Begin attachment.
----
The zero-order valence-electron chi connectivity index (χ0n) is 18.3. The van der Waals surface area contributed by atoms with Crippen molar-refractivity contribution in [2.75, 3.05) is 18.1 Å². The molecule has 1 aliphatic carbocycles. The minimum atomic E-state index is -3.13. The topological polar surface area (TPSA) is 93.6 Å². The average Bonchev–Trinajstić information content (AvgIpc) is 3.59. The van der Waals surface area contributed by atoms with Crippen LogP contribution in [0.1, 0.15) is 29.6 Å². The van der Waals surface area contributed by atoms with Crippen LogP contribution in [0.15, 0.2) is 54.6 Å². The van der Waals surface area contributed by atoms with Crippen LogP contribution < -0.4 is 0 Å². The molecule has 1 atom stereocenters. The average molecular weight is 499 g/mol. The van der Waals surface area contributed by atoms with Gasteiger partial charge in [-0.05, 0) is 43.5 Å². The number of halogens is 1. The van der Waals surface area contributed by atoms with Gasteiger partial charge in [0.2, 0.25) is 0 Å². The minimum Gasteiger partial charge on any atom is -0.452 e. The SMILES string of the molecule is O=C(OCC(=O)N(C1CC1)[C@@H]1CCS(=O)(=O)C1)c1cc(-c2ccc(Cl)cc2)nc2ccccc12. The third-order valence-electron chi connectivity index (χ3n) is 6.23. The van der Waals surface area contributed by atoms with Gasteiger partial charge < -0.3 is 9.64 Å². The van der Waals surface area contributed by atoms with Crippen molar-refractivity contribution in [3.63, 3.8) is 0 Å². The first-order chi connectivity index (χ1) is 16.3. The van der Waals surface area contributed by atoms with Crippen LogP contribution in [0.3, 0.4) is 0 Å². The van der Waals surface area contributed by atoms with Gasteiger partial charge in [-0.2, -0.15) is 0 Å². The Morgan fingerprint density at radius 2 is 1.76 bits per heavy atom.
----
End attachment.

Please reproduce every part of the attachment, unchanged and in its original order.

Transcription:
The zero-order valence-electron chi connectivity index (χ0n) is 18.3. The van der Waals surface area contributed by atoms with Crippen molar-refractivity contribution in [2.75, 3.05) is 18.1 Å². The molecule has 1 aliphatic carbocycles. The minimum atomic E-state index is -3.13. The topological polar surface area (TPSA) is 93.6 Å². The average Bonchev–Trinajstić information content (AvgIpc) is 3.59. The van der Waals surface area contributed by atoms with Crippen LogP contribution in [0.1, 0.15) is 29.6 Å². The van der Waals surface area contributed by atoms with Crippen LogP contribution in [0.15, 0.2) is 54.6 Å². The van der Waals surface area contributed by atoms with Crippen LogP contribution < -0.4 is 0 Å². The molecule has 1 atom stereocenters. The average molecular weight is 499 g/mol. The van der Waals surface area contributed by atoms with Gasteiger partial charge in [-0.05, 0) is 43.5 Å². The number of halogens is 1. The van der Waals surface area contributed by atoms with Gasteiger partial charge in [0.2, 0.25) is 0 Å². The minimum Gasteiger partial charge on any atom is -0.452 e. The SMILES string of the molecule is O=C(OCC(=O)N(C1CC1)[C@@H]1CCS(=O)(=O)C1)c1cc(-c2ccc(Cl)cc2)nc2ccccc12. The third-order valence-electron chi connectivity index (χ3n) is 6.23. The van der Waals surface area contributed by atoms with Gasteiger partial charge < -0.3 is 9.64 Å². The van der Waals surface area contributed by atoms with Crippen molar-refractivity contribution in [3.63, 3.8) is 0 Å². The first-order chi connectivity index (χ1) is 16.3. The van der Waals surface area contributed by atoms with Crippen LogP contribution in [0.3, 0.4) is 0 Å². The van der Waals surface area contributed by atoms with Gasteiger partial charge in [-0.2, -0.15) is 0 Å². The Morgan fingerprint density at radius 2 is 1.76 bits per heavy atom.